Zero-water policy of 4000 years ago in China

The flood myth occurs in many cultures as seen in the Mesopotamian flood stories, the Genesis flood narrative, Nuh (Noah) in Islam, manvantara-sandhya in Hinduism, etc. Similarly, the Chinese myth also depicts a great flood around 4000 years ago, which every Chinese can recite even till this day.

Despite its popularity, no one would imagine its relevance in today’s COVID pandemic. In this post, I will reveal the similarity between these two events. In particular, the zero-COVID policy can trace back to the great flood myth, where a policy which I call zero-water policy was in use. The zero-water policy failed, after nine years of persistence, and was then replaced by what I call living-with-water policy. The new policy finally tamed the flood and started a new epoch in ancient China.

This post is organized as follows. I will first depict the great flood myth, followed by a detail-by-detail comparison between the flood and today’s COVID pandemic. Then, by learning from the Chinese government’s mistakes in dealing with the pandemic, I can explain the reason why the zero-water policy failed. Conversely, the switch toward the living-with-water policy teaches us some important lessons in fighting against today’s pandemic.

Great Flood of Gun-Yu

In about 2300-2200 BCE, when China was under the reign of Emperor Yao (尧), a great flood occurred. The scale was nationwide, and both the Yellow River and the Yangtze valleys were flooded. People had to live atop the hills.

To counter the flood, Yao appointed Gun (鯀). Gun’s strategy was to contain the water outside the living sphere. He had access to a secret weapon, Xirang, which was a miraculously continuously self-expanding soil. He used Xirang to build dams and dikes to block and barricade the flood.

However, even after nine years of flood control, the flood was keeping raging on, and the nation was in a mess. Seeing that he was incapable of solving the problem, Yao abdicated in favor of Shun (舜), who had royal lineage but lived in obscurity.

After his ascension to power, Shun reformed the calendar and standardized weights, measures, and ritual. He also appointed Gun’s son, Yu (禹), to control the flood because Gun stubbornly stuck to the old policy despite years of failures.

Yu tried a different approach as opposed to his father. Instead of blocking the flood with dams and dikes, Yu’s strategy was more oriented toward drainage. He guided the water away from the farmlands and houses by removing unwanted obstacles blocking the flood.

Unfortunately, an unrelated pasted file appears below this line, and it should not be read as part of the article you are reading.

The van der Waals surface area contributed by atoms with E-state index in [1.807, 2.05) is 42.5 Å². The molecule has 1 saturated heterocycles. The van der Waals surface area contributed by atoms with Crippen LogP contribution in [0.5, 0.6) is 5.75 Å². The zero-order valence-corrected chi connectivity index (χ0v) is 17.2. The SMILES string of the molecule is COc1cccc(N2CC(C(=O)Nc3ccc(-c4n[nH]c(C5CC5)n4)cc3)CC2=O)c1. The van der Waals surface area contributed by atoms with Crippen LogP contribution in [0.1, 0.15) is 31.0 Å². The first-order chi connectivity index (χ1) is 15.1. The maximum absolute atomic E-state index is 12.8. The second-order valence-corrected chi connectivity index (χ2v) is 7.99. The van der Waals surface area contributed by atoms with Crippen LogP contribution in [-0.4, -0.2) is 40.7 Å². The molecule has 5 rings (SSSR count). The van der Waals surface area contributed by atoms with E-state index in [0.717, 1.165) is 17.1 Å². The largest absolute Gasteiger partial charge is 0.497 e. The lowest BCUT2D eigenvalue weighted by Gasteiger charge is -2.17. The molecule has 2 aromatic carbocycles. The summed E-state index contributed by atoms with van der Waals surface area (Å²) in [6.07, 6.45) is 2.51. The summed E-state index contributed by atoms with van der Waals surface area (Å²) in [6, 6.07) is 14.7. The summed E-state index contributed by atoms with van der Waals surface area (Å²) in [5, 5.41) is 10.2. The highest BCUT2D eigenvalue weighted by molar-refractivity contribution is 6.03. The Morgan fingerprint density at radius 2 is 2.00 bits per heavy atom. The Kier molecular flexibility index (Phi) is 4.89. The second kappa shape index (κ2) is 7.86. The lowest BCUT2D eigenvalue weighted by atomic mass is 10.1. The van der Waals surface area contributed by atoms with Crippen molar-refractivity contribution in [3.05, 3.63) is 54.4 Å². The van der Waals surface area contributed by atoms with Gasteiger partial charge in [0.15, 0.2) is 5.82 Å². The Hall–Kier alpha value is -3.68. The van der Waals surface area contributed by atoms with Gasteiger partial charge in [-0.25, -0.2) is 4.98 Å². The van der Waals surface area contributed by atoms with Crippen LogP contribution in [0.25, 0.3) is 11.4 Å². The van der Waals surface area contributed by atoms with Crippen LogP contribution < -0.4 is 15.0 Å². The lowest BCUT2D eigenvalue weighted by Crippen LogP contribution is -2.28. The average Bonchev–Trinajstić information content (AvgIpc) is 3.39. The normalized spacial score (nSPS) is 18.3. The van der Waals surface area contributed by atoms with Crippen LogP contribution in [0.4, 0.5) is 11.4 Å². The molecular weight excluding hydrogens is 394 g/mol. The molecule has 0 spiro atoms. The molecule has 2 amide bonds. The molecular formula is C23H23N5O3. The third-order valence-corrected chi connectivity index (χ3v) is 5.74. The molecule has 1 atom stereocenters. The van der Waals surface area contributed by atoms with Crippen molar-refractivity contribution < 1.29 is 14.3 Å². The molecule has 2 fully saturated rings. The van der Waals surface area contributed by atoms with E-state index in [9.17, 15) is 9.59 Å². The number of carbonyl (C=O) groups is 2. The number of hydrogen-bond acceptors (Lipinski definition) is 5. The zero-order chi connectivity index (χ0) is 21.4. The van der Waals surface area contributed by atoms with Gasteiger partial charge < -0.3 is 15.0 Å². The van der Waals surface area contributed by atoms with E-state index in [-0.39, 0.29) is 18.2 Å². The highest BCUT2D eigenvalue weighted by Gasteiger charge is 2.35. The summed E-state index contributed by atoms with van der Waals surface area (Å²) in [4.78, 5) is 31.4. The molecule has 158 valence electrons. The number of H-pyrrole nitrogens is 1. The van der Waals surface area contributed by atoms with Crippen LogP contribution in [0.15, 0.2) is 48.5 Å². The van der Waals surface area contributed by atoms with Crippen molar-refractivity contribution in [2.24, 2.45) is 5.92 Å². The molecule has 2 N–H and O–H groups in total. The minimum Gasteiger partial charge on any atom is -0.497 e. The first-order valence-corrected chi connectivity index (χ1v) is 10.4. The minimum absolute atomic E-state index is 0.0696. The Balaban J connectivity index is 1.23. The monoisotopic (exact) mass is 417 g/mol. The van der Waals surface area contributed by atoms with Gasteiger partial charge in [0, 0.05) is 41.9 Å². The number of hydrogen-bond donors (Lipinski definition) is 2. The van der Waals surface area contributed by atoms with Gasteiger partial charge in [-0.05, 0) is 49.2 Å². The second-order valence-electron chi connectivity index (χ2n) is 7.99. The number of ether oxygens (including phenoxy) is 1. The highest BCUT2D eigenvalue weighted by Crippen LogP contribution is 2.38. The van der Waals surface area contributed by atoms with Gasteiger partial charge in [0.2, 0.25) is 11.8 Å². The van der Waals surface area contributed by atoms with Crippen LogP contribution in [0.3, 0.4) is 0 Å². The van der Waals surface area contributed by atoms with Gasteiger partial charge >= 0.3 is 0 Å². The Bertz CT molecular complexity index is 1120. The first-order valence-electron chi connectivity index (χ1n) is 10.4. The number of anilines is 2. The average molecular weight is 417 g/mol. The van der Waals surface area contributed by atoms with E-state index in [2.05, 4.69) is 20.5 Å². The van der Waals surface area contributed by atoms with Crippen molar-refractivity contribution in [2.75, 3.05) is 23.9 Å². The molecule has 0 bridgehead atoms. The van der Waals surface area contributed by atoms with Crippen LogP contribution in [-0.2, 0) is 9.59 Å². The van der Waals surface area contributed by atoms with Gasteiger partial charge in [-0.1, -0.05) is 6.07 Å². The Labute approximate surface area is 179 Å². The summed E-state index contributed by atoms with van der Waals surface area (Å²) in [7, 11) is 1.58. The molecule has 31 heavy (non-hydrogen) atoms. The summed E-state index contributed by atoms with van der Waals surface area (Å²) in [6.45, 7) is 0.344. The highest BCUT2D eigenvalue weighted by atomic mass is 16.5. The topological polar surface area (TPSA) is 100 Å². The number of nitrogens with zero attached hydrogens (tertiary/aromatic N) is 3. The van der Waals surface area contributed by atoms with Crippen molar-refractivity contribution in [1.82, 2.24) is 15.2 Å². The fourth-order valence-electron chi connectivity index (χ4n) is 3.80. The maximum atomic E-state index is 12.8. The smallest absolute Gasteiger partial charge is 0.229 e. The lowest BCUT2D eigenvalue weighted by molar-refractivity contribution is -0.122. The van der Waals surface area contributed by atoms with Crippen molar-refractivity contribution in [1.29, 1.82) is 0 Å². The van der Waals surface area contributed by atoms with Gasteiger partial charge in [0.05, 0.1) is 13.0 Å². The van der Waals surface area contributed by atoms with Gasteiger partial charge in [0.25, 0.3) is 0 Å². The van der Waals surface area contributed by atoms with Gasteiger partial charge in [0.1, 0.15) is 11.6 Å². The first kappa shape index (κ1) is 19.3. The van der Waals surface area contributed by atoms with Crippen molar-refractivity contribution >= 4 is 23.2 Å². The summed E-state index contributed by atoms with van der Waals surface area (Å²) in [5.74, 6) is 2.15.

Note: Legend has it that Yu had some channel-digging dragons and mud-hauling tortoises to assist him. These mythical creatures, I believe, are some kind of machine.

I do not know how many years it took Yu to fully control the flood, but most historians had positive opinions on Yu, which can be cross-validated by Yu’s ascension to power after Emperor Shun. Yu later established the first dynastic state of China, the Xia dynasty (c.2070-c.1600 BCE).

Water = COVID

There is a one-to-one relationship between the great flood myth and today’s pandemic: flood equals pandemic; water equals the COVID virus.

Gun’s approach of blocking water outside the living sphere can be called the zero-water policy, drawing inspiration from China’s zero-COVID policy, which locks people at home to prevent infection. Just like Gun’s secret weapon Xirang, the Chinese government uses PCR and self-test kits to mass test people. People who tested positive and those in close contact will be transferred to quarantine facilities to keep the neighborhood “clean.”

Yu’s approach of draining the water can be called the living-with-water policy, drawing inspiration from the western world’s living-with-COVID policy, which allows COVID to infect people by either vaccination or natural infection. At first glance, this strategy may appear as doing nothing and admitting defeat, or lying flat as the Chinese government would like. On the contrary, this strategy involves, among others, triage, resource allocation, and symptom mitigation, each of which is highly technical.

Water will not disappear. The higher the dams and dikes are, the higher the water level will be. Eventually, the dams and dikes will collapse, the water will sweep the territories, and all that previously spent effort will be in vain.

The same can be told about COVID. Omicron, for example, will not disappear. It will only come back with more contagious variants. The stringent lockdown will only prevent people from developing natural immunity to the virus. COVID will eventually sweep China, and all that lockdown will be in vain.

Some historians, especially the western ones, disvalued Yu’s efforts. They suggested that floods of such a scale could not be tamed by human efforts and that the flood might as well be gone by climate change rather than by Yu’s efforts. According to them, Yu was just being lucky.

I disagree. It demands wisdom to know what is achievable and what is not. Yu knew not to spend human effort on dams and dikes, which would eventually be destroyed. This labor could instead be spent on farming and damage recovery. In addition, Yu’s drainage project has long-term effects beyond the immediate flood at hand. He might have used this opportunity to develop an irrigation system.